Cafe Diablo not just a drink — it’s a fiery performance

Thursday, November 30th, 2006

‘It’s a little bit dangerous if not done right,’ says The William Tell’s Philip Doebeli

Joanne Sasvari

Philippe Doebeli creates a Cafe Diablo at the The William Tell restaurant on Beatty street in downtown Vancouver. Photograph by : Ward Perrin, Vancouver Sun

Something about this dark and chilly time of year makes us yearn for drinks that are not just hot, but flaming.

Maybe it’s a nod to that scene in It’s a Wonderful Life where George Bailey and his guardian angel enter Nick’s bar and Clarence orders “a flaming rum punch” from the disbelieving barman. Hardly anybody makes flaming rum punch any more — in fact, they didn’t even make it in 1946 when the movie was released.

So, instead, there’s the Cafe Diablo.

“It’s something that my father started. He saw it in Switzerland at the casino in Bern,” says Philippe Doebeli, who took over The William Tell Restaurant from the legendary Erwin Doebeli when he retired.

“It’s not like you light a coffee on fire. It’s more than that,” he says, adding, “It’s a little bit dangerous if not done right.”

The Cafe Diablo is not just a drink, but a performance.

“There is no recipe written down for this. When my father retired, he passed it on to me,” says Doebeli, who is the only person on staff authorized to make the signature drink.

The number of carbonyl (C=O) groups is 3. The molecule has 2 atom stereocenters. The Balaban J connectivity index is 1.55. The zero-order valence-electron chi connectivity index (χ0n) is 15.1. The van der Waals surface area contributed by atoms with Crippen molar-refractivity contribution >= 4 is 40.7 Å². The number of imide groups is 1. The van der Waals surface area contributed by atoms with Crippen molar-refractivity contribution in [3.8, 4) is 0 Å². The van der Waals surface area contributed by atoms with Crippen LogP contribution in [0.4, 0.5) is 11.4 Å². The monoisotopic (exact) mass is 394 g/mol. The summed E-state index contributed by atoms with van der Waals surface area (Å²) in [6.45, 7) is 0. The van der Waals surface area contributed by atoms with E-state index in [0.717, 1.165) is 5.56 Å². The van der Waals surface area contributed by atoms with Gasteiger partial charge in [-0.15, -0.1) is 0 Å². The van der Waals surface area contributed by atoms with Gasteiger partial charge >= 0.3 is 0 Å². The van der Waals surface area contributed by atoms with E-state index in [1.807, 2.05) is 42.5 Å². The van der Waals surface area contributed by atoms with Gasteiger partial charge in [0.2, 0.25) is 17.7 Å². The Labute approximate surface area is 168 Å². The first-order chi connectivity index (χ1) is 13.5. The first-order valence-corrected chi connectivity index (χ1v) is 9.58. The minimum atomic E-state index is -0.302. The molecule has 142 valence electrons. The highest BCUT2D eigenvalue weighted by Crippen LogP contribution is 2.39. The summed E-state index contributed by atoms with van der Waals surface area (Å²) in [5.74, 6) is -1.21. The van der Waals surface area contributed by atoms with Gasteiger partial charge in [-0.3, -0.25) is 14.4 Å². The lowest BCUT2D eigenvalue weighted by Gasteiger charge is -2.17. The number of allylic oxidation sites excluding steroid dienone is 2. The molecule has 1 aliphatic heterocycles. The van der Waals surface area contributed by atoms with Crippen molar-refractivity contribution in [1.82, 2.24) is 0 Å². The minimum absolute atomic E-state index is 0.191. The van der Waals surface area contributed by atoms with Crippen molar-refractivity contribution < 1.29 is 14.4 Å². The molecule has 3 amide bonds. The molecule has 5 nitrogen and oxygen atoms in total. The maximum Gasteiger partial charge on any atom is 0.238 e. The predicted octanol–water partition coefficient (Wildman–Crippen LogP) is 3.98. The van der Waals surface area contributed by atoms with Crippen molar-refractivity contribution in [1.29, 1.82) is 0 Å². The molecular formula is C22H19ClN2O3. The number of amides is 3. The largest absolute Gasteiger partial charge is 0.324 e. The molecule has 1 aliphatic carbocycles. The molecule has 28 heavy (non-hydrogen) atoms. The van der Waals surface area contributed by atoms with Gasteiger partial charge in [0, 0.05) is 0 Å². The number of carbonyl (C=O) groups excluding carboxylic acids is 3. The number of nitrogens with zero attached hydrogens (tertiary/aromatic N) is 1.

“What is in it is sugar, cloves, orange liqueur, brandy, then an orange rind and a lemon rind, the whole rind cut in a spiral. And cinnamon. And coffee, of course.”

At the restaurant, Doebeli prepares the Cafe Diablo to order on a tableside cart.

“You have the cauldron, which you get very hot,” he explains. “You start off with overproof brandy, which is mainly for firing. You pour that into the bowl and it vaporizes.”

Then he blows the brandy vapour into a lit candle and — whoosh! — it ignites. (This is the most dangerous part. “If you don’t watch it, it can blow towards the guest,” he says. “Don’t try it at home. Diablo is very much something to be done by a pro.”)

Quickly he adds the cloves and sugar, which immediately caramelizes. He then places the orange and lemon rinds in the cauldron, followed by the orange liqueur.

“Then you work it,” he says. “It takes some artistry.”

He presses the rinds firmly in the bowl to release their aromatic oils, and swirls them around to blend the citrusy essence with the sugar.

Next he sprinkles in the cinnamon, creating a shower of sparks as it meets the flames.

Finally, Doebeli adds brandy, coffee and a touch more overproof brandy to really get the fire going.

Then he lifts a ladle of the burning liquid high into the air and pours it into the coffee glasses from aloft, creating a dramatic, flaming arc.

“It’s a show,” Doebeli says modestly.

“I do like it a lot. More than anything I think it symbolizes our restaurant — laid back, classic dining and showmanship.”

Needless to say, the Cafe Diablo is not an everyday drink. It’s something for a special occasion, perhaps some dark and chilly night when you’ve got your own guardian angel in tow.

The William Tell Restaurant is at 765 Beatty St., 604-688-3504,

© The Vancouver Sun 2006


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